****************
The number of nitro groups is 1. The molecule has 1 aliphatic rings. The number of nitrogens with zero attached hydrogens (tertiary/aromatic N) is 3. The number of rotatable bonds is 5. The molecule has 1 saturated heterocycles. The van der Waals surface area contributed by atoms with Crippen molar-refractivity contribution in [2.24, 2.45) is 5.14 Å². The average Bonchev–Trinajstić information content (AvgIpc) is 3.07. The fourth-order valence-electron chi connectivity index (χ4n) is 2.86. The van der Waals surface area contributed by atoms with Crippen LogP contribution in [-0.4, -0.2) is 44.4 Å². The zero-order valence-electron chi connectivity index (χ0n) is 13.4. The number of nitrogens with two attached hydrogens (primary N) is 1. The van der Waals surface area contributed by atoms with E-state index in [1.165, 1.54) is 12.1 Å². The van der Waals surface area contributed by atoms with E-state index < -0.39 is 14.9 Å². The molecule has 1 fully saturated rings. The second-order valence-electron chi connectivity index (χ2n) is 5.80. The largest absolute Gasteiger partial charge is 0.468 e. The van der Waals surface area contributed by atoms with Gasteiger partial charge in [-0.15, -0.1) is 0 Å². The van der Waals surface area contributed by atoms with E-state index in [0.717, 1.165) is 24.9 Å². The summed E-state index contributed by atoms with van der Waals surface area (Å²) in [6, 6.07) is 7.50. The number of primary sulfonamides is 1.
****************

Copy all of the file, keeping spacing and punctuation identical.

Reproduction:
The number of nitro groups is 1. The molecule has 1 aliphatic rings. The number of nitrogens with zero attached hydrogens (tertiary/aromatic N) is 3. The number of rotatable bonds is 5. The molecule has 1 saturated heterocycles. The van der Waals surface area contributed by atoms with Crippen molar-refractivity contribution in [2.24, 2.45) is 5.14 Å². The average Bonchev–Trinajstić information content (AvgIpc) is 3.07. The fourth-order valence-electron chi connectivity index (χ4n) is 2.86. The van der Waals surface area contributed by atoms with Crippen LogP contribution in [-0.4, -0.2) is 44.4 Å². The zero-order valence-electron chi connectivity index (χ0n) is 13.4. The number of nitrogens with two attached hydrogens (primary N) is 1. The van der Waals surface area contributed by atoms with E-state index in [1.165, 1.54) is 12.1 Å². The van der Waals surface area contributed by atoms with E-state index < -0.39 is 14.9 Å². The molecule has 1 fully saturated rings. The second-order valence-electron chi connectivity index (χ2n) is 5.80. The largest absolute Gasteiger partial charge is 0.468 e. The van der Waals surface area contributed by atoms with Gasteiger partial charge in [-0.15, -0.1) is 0 Å². The van der Waals surface area contributed by atoms with E-state index in [0.717, 1.165) is 24.9 Å². The summed E-state index contributed by atoms with van der Waals surface area (Å²) in [6, 6.07) is 7.50. The number of primary sulfonamides is 1.